The Culture of “Right-ism”

Humanity seems to preoccupy itself with being “right” about, well, everything. When one is proven “right,” we marvel at one’s ability to be “right,” and we scorn the sea of “wrongness” that has been obliterated by the “right” that proved it “wrong.”

This phenomenon assumes further, that if “right” can be found in one thing, then “right” must be found in other things, if not all things. Moreover, if “right” exists, then “wrong” must also exist where “right” is absent, which naturally leads to the notion that if “right” is to be accepted, then “wrong” is to be rejected.

“Right” is superior and “wrong” is inferior. Therefore, all should strive for “right.”

I’m fairly certain that rational human beings can agree on certain “rights,” “wrongs,” perceived “truths,” and “falsities” on a basic, seemingly universal level, none of which need to be discussed or mentioned here.

This culture of “right-ism,” as I call it, seeps into virtually every facet of the human experience. I take issue especially with religious “right-ism,” since most of the major religions of the world pride themselves on how “right” they are about their faith, and often impose that faith on others in order to correct the other’s “errors.”

Naturally some disciplines necessitate it, but strangely, the culture of “right-ism” is alive and active in the arts. If any discipline should avoid universal shoulds and shouldn’ts, it should be the arts. And yet, artists and consumers of art operate in a dogmatic, absolutist way that is akin to the religious “right-ism” mentioned above.

Understandably, artists are passionate about their art, and those who subscribe to a particular artistic creed are passionate about that creed. That’s all fine. Where it goes awry is when one’s artistic proclivities become a platform upon which one seeks to judge the value of art which may not agree with their particular philosophy.

Issues of judgmental-ism aside, art is the one bastion in which human expression needs not be confined, limited, or restricted by a third party. The range of expression is defined by the artist and his/her art. That’s it.

Consequently, I wish there were a way to help all of us understand that . . .

  1. our passion for what we do is our own, and even if others might have a similar passion, it will never be the same from individual to individual,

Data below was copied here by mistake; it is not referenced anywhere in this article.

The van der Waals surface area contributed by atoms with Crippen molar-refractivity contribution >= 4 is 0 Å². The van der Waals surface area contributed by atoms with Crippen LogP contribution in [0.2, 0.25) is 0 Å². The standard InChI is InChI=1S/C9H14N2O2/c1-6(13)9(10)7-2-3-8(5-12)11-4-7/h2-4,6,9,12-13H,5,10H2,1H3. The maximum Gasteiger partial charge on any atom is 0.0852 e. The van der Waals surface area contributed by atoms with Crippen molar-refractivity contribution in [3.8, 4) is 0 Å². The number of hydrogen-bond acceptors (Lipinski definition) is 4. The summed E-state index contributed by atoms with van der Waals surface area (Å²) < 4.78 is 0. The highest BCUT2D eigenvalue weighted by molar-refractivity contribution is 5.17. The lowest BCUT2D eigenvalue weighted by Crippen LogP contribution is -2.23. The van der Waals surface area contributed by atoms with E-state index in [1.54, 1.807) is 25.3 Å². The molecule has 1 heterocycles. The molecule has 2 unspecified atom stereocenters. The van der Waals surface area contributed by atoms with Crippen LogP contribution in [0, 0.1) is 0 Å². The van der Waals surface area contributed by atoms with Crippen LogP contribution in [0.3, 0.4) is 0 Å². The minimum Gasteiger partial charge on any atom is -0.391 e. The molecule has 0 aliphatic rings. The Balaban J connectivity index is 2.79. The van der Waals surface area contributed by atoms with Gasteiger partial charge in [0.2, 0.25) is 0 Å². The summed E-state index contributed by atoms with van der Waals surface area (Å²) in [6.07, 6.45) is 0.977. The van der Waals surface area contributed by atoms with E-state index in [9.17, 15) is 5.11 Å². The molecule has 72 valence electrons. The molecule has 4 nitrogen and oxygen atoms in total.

2. artistic expression is highly personal (even if its intention is to be impersonal), and the way that a person experiences another person’s expression is, and always will be, a personal imposition on the artist’s expression (it’s inevitable),
  3. “other” art, no matter how disagreeable or valueless it may be to one’s own predispositions, is agreeable and valuable to those who create and partake in it.


My hope is that one day, we in the arts can genuinely support and encourage one another, especially because we exist in a small, vulnerable community. Let’s remember that being an artist is not about being “right,” it’s about being human; and as we know, being human is laced with an infinite number of ironies and contradictions.

2 Replies to “The Culture of “Right-ism””

  1. We must all remember we weren’t put on this earth to judge. We are here to be the best we can be while striving to please our God. He is the only judge. While here we are asked to love others as we love ourselves. When we do that we can live in peace.

  2. I would be bold to say that it is impossible for me to imagine a human-based culture that doesn’t define itself through what it considers right and wrong. However, the artistic fool in me believes that the human condition transcends notions of right and wrong. I suppose that’s why I chose this path: to express that firm artistic belief to an otherwise jaded world.

    Fight the good fight, Parola!

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